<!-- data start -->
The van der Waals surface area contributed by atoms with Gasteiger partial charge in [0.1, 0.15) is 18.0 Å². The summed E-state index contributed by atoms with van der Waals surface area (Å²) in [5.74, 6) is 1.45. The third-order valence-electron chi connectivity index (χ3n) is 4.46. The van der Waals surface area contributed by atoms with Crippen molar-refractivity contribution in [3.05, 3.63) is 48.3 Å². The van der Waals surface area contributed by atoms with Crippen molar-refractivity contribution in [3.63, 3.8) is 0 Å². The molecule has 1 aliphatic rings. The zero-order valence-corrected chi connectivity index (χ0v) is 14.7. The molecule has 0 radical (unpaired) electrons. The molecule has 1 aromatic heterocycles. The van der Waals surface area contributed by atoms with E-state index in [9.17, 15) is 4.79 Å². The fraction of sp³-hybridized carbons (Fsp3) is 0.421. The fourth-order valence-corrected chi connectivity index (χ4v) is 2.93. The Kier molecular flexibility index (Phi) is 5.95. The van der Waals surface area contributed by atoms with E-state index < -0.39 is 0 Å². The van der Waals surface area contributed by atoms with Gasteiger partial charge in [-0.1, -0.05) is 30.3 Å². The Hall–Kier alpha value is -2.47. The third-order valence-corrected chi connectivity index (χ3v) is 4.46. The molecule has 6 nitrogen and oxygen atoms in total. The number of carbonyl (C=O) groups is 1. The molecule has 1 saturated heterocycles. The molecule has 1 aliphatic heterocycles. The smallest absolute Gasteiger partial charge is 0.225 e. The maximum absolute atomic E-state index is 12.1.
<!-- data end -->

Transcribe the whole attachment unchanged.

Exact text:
The van der Waals surface area contributed by atoms with Gasteiger partial charge in [0.1, 0.15) is 18.0 Å². The summed E-state index contributed by atoms with van der Waals surface area (Å²) in [5.74, 6) is 1.45. The third-order valence-electron chi connectivity index (χ3n) is 4.46. The van der Waals surface area contributed by atoms with Crippen molar-refractivity contribution in [3.05, 3.63) is 48.3 Å². The van der Waals surface area contributed by atoms with Crippen molar-refractivity contribution in [3.63, 3.8) is 0 Å². The molecule has 1 aliphatic rings. The zero-order valence-corrected chi connectivity index (χ0v) is 14.7. The molecule has 0 radical (unpaired) electrons. The molecule has 1 aromatic heterocycles. The van der Waals surface area contributed by atoms with E-state index in [9.17, 15) is 4.79 Å². The fraction of sp³-hybridized carbons (Fsp3) is 0.421. The fourth-order valence-corrected chi connectivity index (χ4v) is 2.93. The Kier molecular flexibility index (Phi) is 5.95. The van der Waals surface area contributed by atoms with E-state index < -0.39 is 0 Å². The van der Waals surface area contributed by atoms with Gasteiger partial charge in [-0.1, -0.05) is 30.3 Å². The Hall–Kier alpha value is -2.47. The third-order valence-corrected chi connectivity index (χ3v) is 4.46. The molecule has 6 nitrogen and oxygen atoms in total. The number of carbonyl (C=O) groups is 1. The molecule has 1 saturated heterocycles. The molecule has 1 aliphatic heterocycles. The smallest absolute Gasteiger partial charge is 0.225 e. The maximum absolute atomic E-state index is 12.1.